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States Ask Congress for Help With the $30,000 Air Ambulance Bills

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State insurance regulators are asking Congress to help them protect consumers against a financial menace: surprise medical bills.

The leaders of the National Association of Insurance Commissioners (NAIC) have written to the leaders of the U.S. House and U.S. Senate to ask them to pass legislation protecting insured patients from what state regulators see as unfair charges.

Insured patients often get surprise bills for care provided, at in-network hospitals, by anesthesiologists and other doctors who turn out to be out-of-network.

But one of the highest stakes battles is over billing for air ambulance services, because the full cost of an air ambulance ride can be $30,000, or higher, and many residents of rural hospitals need to use air ambulances to reach hospitals with high-level trauma services. The federal Airline Deregulation Act of 1978 has kept states from imposing state-level air ambulance cost regulations.


  • A copy of the NAIC’s surprise billing letter is available here.
  • An NAIC guide to air ambulance insurance coverage is available here.
  • A U.S. General Accountability Office report on air ambulance costs is available here.
  • An Association of Air Medical Services discussion of air ambulance billing is available here.
  • An earlier article about surprise billing is available here.

A team of five top NAIC officials — Raymond Farmer, the president; David Altmaier, the president-elect; Dean Cameron, the vice president; Chlora Lindley-Myers, the secretary-treasurer; and Michael Consedine, the CEO — signed the NAIC’s new letter.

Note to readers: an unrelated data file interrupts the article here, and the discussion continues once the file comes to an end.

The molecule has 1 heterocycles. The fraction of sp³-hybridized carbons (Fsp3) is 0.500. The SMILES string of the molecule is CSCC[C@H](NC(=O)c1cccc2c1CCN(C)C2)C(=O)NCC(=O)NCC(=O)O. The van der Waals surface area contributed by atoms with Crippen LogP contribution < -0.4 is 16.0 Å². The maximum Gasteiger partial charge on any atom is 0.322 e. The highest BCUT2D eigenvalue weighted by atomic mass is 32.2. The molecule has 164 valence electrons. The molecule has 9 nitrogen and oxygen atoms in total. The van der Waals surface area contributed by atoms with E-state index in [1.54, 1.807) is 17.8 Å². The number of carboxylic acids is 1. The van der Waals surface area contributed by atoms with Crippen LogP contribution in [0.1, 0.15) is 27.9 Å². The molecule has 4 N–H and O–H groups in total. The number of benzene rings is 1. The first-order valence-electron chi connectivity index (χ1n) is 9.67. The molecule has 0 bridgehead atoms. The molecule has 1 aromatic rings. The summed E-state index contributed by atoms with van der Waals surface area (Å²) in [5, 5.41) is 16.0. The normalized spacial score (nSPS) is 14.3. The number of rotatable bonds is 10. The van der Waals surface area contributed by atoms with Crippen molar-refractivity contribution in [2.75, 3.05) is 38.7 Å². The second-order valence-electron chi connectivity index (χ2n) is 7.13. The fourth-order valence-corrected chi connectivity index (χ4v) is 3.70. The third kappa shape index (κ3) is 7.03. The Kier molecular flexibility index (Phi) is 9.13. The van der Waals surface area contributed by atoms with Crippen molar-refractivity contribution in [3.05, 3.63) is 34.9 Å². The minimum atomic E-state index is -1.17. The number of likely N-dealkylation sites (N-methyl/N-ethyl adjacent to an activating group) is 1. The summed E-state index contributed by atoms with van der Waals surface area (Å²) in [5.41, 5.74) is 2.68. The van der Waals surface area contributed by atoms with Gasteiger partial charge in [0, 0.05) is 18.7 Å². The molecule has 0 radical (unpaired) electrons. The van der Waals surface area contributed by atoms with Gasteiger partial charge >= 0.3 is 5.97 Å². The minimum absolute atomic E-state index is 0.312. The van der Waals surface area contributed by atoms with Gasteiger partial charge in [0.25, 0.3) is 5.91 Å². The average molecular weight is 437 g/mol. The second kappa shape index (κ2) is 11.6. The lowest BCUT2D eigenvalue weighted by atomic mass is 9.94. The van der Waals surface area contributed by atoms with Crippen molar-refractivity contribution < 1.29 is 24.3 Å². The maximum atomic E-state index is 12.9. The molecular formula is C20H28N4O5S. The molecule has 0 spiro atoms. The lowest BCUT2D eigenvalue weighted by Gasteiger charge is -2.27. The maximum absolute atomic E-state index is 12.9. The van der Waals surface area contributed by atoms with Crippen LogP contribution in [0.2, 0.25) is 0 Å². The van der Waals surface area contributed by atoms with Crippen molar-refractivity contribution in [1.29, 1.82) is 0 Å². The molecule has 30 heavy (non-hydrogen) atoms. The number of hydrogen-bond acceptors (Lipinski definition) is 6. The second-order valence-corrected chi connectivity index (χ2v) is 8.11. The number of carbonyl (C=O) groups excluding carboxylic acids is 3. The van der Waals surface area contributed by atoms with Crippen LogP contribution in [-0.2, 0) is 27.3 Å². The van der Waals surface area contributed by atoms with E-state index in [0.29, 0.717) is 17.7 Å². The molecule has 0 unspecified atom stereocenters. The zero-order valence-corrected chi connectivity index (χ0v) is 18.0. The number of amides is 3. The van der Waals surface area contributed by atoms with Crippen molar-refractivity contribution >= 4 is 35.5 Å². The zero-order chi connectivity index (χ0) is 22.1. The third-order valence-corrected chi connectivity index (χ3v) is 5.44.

NAIC officials say Congress has already included provisions in COVID-19 stimulus bills that protect consumers from surprise bills related to severe acute respiratory syndrome coronavirus 2 (SARS-CoV-2) testing.

“Now is the time to protect all insured Americans from unfair out-of-network charges” officials say in the letter. “Committees in both the House and the Senate have extended surprise bill protection to air ambulance services, and we request your support in making this critical provision a part of the final bill in both chambers.”

NAIC officials say state protections should be considered first, and that federal protections should apply only when no state protections apply. “To many consumers have faced unexpected expenses and financial hardship through no fault of their own.”

NAIC officials say another priority should be keeping the patients out of surprise billing disputes.

The Definition

Regulators and others are using the term “surprise medical bill” to refer to two types of unexpected bills for health care.

One type involves a patient who goes to a hospital or other facility that is in the health plan provider network and ends up getting care from a providers, such as an anesthesiologist, radiologist or emergency room doctor, who turns out to be outside of the plan’s network.

Another type involves patients who rush to get life-saving emergency care and find that the care provider is out-of-network.

The Numbers

Investigators at the U.S. Government Accountability Office looked into the air ambulance services billing.

Investigators found that about two-thirds of air ambulance rides involve patients with private insurance were out-of-network.

Median prices increased to about $30000 in 2014, from $15,000 in 2010, according to the GAO investigators.

The median Medicare payment for an air ambulance ride covered by Medicare was $6,502 per transport. GAO investigators said they were unable to get much information about balance billing.

The Air Ambulance Services Providers’ Perspective

The Association of Air Medical Services says on its website that its member companies are misunderstood.

Its members have to make crews and helicopters available at all time, and move patients without knowing whether the patients have any means to pay for the transport services, the association says.

The root cause of air ambulance service balance billing is that Medicare pays only about half of the true cost of providing an air ambulance flight, and Medicaid pays less, the association says.

“That leaves commercial insurance reimbursement that varies widely across the country,” the association says. “Sometimes, we’re paid fairly and reasonably by commercial insurance; increasingly, however, we’re not. The economics are unsustainable.”

— Read Surprise Medical Bill’ Witnesses Clash Over Binding Arbitration, on ThinkAdvisor.

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